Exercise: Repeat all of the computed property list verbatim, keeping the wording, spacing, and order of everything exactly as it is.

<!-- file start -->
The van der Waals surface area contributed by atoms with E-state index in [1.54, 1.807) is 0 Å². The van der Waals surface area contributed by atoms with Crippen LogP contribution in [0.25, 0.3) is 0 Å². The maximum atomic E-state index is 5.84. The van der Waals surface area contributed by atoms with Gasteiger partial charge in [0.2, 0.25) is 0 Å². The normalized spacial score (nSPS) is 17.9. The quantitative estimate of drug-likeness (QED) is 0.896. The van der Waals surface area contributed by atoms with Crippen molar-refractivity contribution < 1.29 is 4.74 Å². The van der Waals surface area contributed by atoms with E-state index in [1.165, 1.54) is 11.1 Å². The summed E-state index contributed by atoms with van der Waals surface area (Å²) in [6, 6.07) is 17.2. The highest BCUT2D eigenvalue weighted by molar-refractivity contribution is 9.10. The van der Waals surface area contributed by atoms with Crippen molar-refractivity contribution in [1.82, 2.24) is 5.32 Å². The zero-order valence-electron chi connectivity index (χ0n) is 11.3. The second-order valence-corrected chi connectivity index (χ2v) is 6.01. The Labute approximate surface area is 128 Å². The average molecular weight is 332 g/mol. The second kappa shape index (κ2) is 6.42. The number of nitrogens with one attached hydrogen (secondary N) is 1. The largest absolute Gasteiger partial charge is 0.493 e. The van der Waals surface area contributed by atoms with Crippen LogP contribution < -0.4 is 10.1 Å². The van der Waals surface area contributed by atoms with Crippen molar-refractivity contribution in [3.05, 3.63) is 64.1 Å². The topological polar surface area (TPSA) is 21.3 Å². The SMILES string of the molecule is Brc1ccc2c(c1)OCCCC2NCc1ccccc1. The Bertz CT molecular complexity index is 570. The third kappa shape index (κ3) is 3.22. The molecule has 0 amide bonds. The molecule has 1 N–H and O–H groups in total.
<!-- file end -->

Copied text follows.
The van der Waals surface area contributed by atoms with E-state index in [1.54, 1.807) is 0 Å². The van der Waals surface area contributed by atoms with Crippen LogP contribution in [0.25, 0.3) is 0 Å². The maximum atomic E-state index is 5.84. The van der Waals surface area contributed by atoms with Gasteiger partial charge in [0.2, 0.25) is 0 Å². The normalized spacial score (nSPS) is 17.9. The quantitative estimate of drug-likeness (QED) is 0.896. The van der Waals surface area contributed by atoms with Crippen molar-refractivity contribution < 1.29 is 4.74 Å². The van der Waals surface area contributed by atoms with E-state index in [1.165, 1.54) is 11.1 Å². The summed E-state index contributed by atoms with van der Waals surface area (Å²) in [6, 6.07) is 17.2. The highest BCUT2D eigenvalue weighted by molar-refractivity contribution is 9.10. The van der Waals surface area contributed by atoms with Crippen molar-refractivity contribution in [1.82, 2.24) is 5.32 Å². The zero-order valence-electron chi connectivity index (χ0n) is 11.3. The second-order valence-corrected chi connectivity index (χ2v) is 6.01. The Labute approximate surface area is 128 Å². The average molecular weight is 332 g/mol. The second kappa shape index (κ2) is 6.42. The number of nitrogens with one attached hydrogen (secondary N) is 1. The largest absolute Gasteiger partial charge is 0.493 e. The van der Waals surface area contributed by atoms with Crippen LogP contribution < -0.4 is 10.1 Å². The van der Waals surface area contributed by atoms with Crippen molar-refractivity contribution in [3.05, 3.63) is 64.1 Å². The topological polar surface area (TPSA) is 21.3 Å². The SMILES string of the molecule is Brc1ccc2c(c1)OCCCC2NCc1ccccc1. The Bertz CT molecular complexity index is 570. The third kappa shape index (κ3) is 3.22. The molecule has 0 amide bonds. The molecule has 1 N–H and O–H groups in total.